INS Kochi is packed with an array of state-of-the-art weapons and sensors, with a significant indigenous component.

The ship has many lethal weapons to her credit which include the successful fitment of vertically launched missile system for long distance engagement of shore and sea-based targets.

The ship is one of the few warships of the world and the second in the Indian Navy to have Multi-Function Surveillance and Threat Alert Radar to provide target data to Long Range Surface to Air Missile system.

The MF STAR and LR SAM systems are jointly developed by DRDO (Defence Research and Development Organisation) and Israel Aerospace Industries Ltd. To protect against incoming air borne and surface threats, at medium and close in range, the ship has 76 mm and 30 mm gun mounts.

The ship can be classified as a ‘Network of Networks’ as it is equipped with Ship Data Network (SDN), Combat Management System (CMS), Automatic Power Management System (APMS) and Auxiliary Control System (ACS).

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Green Highways Policy

The Union government is all to unveil its Green Highways policy soon.

Details of the policy:

  • Under the policy, bushes and trees will be grown along all the highways in a phased manner.
  • The plan is to grow three layers of trees and bushes. The first will be of bushes so that if a vehicle goes off the road, it does not collide with something life-threatening. The second will be of medium-sized trees and the last will be of tall fruit trees. Only species indigenous to the area would be planted.

Purpose of this policy:

The purpose of this policy is to promote the greening of highway corridors with the participation of the local community, including local contractors and the local Forest Department. The latent objective was to generate employment.


The investment in the project would be Rs. 1,000 crore this year. It is 1% of the Rs. 1,00,000-crore investment in national highway projects in the year.

Benefits of this policy:

  • The community will gain in terms of huge employment opportunities and entrepreneurship development
  • Huge environmental benefits are also associated with this policy.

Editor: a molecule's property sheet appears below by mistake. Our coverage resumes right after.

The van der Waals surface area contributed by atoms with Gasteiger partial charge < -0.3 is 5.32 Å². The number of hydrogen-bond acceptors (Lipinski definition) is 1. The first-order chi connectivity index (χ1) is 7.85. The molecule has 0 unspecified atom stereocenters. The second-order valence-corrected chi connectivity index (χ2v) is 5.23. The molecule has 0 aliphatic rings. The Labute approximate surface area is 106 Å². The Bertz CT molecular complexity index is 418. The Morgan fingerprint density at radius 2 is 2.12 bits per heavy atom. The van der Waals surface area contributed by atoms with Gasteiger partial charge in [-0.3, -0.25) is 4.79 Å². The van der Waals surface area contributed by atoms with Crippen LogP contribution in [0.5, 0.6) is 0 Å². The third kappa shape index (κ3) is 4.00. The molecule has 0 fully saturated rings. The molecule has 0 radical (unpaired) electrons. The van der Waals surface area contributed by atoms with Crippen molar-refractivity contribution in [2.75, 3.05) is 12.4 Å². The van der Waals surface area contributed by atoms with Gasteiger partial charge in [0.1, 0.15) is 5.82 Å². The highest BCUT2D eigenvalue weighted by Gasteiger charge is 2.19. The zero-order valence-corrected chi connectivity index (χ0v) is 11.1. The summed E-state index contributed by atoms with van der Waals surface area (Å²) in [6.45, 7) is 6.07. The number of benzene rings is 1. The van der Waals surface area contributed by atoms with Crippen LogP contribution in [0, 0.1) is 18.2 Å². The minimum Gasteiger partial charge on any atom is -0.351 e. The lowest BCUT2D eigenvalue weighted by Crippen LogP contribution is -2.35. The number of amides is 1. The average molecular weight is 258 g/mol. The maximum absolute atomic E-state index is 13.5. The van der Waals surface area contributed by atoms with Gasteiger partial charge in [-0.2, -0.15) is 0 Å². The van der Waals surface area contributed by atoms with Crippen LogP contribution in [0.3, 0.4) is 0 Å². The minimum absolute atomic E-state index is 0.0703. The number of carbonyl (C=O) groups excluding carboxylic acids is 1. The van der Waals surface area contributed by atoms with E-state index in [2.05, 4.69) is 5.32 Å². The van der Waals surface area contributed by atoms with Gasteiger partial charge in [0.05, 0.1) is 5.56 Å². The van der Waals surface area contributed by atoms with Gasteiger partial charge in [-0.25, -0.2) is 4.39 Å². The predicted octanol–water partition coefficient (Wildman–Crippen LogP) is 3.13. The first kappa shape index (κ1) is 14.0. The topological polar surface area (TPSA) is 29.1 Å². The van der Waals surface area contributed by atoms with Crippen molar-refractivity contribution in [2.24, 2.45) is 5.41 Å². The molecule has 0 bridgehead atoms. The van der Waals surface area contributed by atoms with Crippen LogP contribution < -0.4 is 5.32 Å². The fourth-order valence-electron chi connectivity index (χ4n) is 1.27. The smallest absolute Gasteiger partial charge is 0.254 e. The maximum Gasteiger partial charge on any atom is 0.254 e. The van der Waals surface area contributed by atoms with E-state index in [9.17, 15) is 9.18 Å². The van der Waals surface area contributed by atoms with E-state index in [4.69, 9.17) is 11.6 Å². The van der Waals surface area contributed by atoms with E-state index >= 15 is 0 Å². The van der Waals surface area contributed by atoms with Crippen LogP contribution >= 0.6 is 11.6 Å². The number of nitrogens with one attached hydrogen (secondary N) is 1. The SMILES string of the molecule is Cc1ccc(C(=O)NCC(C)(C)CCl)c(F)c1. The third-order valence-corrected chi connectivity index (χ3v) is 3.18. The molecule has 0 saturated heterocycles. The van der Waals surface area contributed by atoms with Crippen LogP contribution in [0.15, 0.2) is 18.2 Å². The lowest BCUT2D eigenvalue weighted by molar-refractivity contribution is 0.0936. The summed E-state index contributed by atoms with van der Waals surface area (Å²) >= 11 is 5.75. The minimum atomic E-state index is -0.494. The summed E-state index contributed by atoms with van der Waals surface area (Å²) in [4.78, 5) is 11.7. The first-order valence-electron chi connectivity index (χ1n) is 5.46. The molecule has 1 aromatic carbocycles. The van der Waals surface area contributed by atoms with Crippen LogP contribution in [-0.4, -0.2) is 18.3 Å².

• The local community will get the rights to the non-timber produce from the trees.


A wide cross-section of agencies would participate in the project. Those eligible include government or private companies, NGOs registered as societies, trusts or private limited non-profit companies, and producer organisations.


The government has also laid down strict targets for the companies growing and maintaining trees. The minimum survival rate is 90%. Only after reaching this level will a company get the required money from the Ministry in the next year.

US, China to be part of Indian Army’s largest joint drill (FTX-2016) in Pune next year


NEW DELHI: Indian Army will hold its largest ever multi-nation military exercise in Pune next year, in which all the ten member states of ASEAN and its eight dialogue partners including China, Japan, Russia and the US will participate.

Army sources said for the period of 2014-17, Association of Southeast Asian Nations (ASEAN) had developed a roadmap to build common understanding to achieve interoperability in the fields of Humanitarian Mine Action and UN Peacekeeping Operations in the region.

“For the first time in the history, Indian Army will be conducting one of the largest multinational exercise in March 2016 in Pune,” one of the sources said.

The sources added that the Field Training Exercise (FTX-2016) would involve participation from 18 ASEAN plus nations for a period of one week.

The countries that will take part in the joint exercises are the ASEAN’s 10 member states and eight dialogue partner countries which are China, Japan, South Korea, the US, India, Russia, Australia and New Zealand.

“The FTX-2016 would promote practical cooperation and give opportunity to share and learn good practices from each other,” a source said.

The Exercise Planning Conference for the FTX-2016 will start at Pune from tomorrow and end on September 30, and members from ASEAN Headquarters, Cambodia, Vietnam, South Korea and India would plan and coordinate the exercise events. Indian delegation is being led by Brigadier Ashok Narula from Army Headquarters, the sources said.